Poor Coastal Development

Dubai beach constructions View Dubai Gallery
Hurricane Katrina Destruction View Hurricane Katrina and Ike Gallery

Developed coasts change natural beach processes. Even a single building alters natural movement of wind which can disrupt sand transport, movement of rainwater runoff, and negatively impact plants and animals. Aesthetically, development reduces the quality of visits by tourists and once development begins, more follows. The long history of beach development in Europe and the northeastern United States has resulted in heavy modification of, and in some cases total destruction of, natural beaches.

Development on coasts is in grave danger in the coming decades from the combination of sea level rise and storms. When coastal development is built too close to the shore, the results can be devastating as evidenced by recent hurricanes Ike and Katrina in the United States. Two simple concepts must be followed:

  1. Do not build a house that will be underwater in the next 50 years and
  2. Do not build a house that will be knocked down by a storm.

These two basic principles are seldom followed today and when they are not, the costs can be human lives and billions of dollars.

After a large storm strikes, rebuilding is often financed with public money. Once a coastal community has been developed, rebuilding efforts often focus on putting things back the way they were rather than making objective decisions about changes that need to be made based on the rising sea. Developed coastlines need to retreat from the coast to allow the beach to move. Coastlines are dynamic, but buildings are not. More information on this topic can be found at the website of The Program for the Study of Developed Shorelines at Western Carolina University in Cullowhee, North Carolina, USA.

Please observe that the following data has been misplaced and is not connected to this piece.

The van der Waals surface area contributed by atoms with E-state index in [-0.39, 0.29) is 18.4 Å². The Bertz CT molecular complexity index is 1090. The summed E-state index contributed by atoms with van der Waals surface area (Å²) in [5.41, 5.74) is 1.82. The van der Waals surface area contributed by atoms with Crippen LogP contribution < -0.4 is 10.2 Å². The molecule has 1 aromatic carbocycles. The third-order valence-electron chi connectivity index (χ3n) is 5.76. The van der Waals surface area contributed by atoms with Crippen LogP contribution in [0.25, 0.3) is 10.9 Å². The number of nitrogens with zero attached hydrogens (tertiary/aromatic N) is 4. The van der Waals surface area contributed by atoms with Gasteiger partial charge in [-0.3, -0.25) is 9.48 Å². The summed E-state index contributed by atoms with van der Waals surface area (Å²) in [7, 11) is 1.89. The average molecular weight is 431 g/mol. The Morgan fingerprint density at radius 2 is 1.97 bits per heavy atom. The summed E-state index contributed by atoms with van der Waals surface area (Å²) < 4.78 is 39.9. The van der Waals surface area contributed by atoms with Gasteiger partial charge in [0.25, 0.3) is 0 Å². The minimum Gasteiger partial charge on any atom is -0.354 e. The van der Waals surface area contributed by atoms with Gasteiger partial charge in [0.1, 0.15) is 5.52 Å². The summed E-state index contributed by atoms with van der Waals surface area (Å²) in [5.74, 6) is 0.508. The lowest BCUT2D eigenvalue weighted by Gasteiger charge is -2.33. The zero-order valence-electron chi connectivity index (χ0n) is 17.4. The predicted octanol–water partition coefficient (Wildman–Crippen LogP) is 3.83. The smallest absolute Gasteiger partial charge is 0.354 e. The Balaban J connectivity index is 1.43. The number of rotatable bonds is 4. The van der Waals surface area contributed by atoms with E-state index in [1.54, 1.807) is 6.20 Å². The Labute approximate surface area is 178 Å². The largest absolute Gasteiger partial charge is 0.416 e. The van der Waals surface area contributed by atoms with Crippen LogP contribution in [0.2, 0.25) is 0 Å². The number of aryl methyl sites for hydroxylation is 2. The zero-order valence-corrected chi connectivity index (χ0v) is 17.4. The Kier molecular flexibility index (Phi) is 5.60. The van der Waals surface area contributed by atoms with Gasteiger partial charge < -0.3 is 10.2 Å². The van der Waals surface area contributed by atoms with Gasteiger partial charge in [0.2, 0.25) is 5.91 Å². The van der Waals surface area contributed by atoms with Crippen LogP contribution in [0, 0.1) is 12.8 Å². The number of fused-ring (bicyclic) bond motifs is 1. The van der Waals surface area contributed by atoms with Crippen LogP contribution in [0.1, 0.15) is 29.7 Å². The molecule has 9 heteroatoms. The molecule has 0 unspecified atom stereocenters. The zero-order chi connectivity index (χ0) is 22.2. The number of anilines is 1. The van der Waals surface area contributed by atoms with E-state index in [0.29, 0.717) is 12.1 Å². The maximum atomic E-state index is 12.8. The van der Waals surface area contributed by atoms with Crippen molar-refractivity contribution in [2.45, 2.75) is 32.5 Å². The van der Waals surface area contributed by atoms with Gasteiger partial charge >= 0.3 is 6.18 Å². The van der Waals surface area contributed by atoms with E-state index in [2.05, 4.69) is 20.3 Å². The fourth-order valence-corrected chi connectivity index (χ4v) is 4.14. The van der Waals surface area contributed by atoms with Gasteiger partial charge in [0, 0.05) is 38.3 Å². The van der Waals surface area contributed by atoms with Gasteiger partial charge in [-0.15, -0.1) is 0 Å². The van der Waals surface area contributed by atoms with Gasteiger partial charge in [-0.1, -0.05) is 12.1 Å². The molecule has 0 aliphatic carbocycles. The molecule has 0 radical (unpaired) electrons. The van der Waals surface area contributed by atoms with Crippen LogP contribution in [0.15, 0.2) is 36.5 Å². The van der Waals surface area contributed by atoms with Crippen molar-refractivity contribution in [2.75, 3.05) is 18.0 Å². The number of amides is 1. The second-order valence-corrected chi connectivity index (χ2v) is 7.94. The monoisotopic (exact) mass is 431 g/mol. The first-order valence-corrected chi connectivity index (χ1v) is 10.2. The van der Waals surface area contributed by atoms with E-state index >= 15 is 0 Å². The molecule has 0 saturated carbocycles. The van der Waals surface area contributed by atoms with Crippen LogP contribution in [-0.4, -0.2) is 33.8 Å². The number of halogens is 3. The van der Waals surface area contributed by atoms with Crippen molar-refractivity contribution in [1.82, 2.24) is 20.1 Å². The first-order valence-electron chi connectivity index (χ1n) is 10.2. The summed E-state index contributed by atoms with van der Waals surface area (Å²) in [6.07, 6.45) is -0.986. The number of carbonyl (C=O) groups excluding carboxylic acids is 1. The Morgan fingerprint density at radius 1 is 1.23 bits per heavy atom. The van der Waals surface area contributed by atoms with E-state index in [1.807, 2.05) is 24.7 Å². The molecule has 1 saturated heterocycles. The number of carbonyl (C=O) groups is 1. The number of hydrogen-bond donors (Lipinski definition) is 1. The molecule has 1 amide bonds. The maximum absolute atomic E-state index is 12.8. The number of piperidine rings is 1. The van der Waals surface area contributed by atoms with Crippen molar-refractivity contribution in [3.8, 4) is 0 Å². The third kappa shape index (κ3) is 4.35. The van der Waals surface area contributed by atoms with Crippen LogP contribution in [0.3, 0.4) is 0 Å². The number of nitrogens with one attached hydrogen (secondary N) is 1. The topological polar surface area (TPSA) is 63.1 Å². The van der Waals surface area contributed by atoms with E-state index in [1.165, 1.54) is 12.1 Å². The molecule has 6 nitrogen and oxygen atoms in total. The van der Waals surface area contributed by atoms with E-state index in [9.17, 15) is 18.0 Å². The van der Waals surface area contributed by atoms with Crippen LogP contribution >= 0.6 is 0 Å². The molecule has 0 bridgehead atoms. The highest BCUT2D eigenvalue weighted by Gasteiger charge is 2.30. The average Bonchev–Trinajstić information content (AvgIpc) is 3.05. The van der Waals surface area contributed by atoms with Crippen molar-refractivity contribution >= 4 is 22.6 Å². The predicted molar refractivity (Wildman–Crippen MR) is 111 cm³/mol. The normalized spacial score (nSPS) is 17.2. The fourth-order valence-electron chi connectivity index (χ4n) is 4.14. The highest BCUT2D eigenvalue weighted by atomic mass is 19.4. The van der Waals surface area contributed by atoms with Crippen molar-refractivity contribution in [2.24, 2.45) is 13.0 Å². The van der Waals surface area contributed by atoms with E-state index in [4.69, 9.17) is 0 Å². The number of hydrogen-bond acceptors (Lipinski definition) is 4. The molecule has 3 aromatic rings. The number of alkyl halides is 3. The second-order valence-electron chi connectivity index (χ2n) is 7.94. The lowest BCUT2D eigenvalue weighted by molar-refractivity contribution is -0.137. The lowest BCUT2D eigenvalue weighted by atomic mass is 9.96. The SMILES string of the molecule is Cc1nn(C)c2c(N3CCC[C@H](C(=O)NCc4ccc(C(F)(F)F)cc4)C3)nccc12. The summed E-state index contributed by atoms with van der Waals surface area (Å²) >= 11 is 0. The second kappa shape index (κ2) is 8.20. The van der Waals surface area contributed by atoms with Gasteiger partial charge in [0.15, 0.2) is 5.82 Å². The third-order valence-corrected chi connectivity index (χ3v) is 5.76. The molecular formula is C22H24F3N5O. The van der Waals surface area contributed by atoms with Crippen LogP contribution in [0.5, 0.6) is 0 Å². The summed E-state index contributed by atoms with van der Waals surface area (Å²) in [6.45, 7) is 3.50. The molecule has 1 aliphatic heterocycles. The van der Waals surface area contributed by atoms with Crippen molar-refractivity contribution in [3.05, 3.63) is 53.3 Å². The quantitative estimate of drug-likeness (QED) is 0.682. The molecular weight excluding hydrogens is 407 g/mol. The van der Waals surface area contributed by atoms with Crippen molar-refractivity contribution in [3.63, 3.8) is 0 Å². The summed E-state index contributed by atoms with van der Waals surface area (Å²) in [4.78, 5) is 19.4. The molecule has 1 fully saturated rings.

Australian Gold Coast Australian Gold Coast

Map of North and South America shows increasing populations in coastal areas, which will expose 2.75 billion people worldwide to the effects of sea level rise and other coastal threats posed by global warming.

Map of Africa, Europe, and Asia shows projected population change for 2025 Map of Africa, Europe, and Asia shows projected population change for 2025. This map was developed by the Center for Climate Systems Research (CCSR) of the Earth Institute at Columbia University shows the human migration to the coast. Credit: Stuart Gaffin, Lee Hachadoorian, and Robert Engelman.
Map of North and South America shows increasing populations in coastal areas This map was developed by the Center for Climate Systems Research (CCSR) of the Earth Institute at Columbia University shows the human migration to the coast. Credit: Stuart Gaffin, Lee Hachadoorian, and Robert Engelman.

Surfing in / Poor Coastal Development

Winthrop Beach’s Crumbling Sea wall and Acccelerated Erosion

Once a playground for the elite, who traveled from as far as Chicago to spend time at the hotels that lined the Winthrop beach in the early 20th century, the beach has been eroding over the past century. The process was accelerated by the installation of walls that were put up, which removed the source of natural sediment that once helped create the beach. Visitors can find evidence of what waves can do to manmade structures.

Comments Off on Winthrop Beach’s Crumbling Sea wall and Acccelerated Erosion

Beach Renourishment Projects in Doubt

On a narrow stretch of Sand Key, Fl., the beach has eroded from months of rushing waves. Tides eat away at the coast, sweeping sand back into the gulf. Unstopped by the shore, water rolls to the seawall, 20 feet from condominiums. Bordered by 825 miles of sandy shoreline, Florida tops the nation in federally funded beach renourishment.

Comments Off on Beach Renourishment Projects in Doubt

Leave The Sea Alone!

Sea erosion is a natural phenomenon, it is an interplay between water, wind and sand, and this process helps keeping the intricate balance of coastal ecosystem. By erecting manmade structures in the sea, or on the beach, this process becomes crippled and the sea must find “other methods.”

Comments Off on Leave The Sea Alone!

Facebook Group to Rally Against Barbados’ Scenic East Coast Tourism Development

Concerned citizens in Barbados are rallying against proposals for tourism development at Cove Bay, St. Lucy.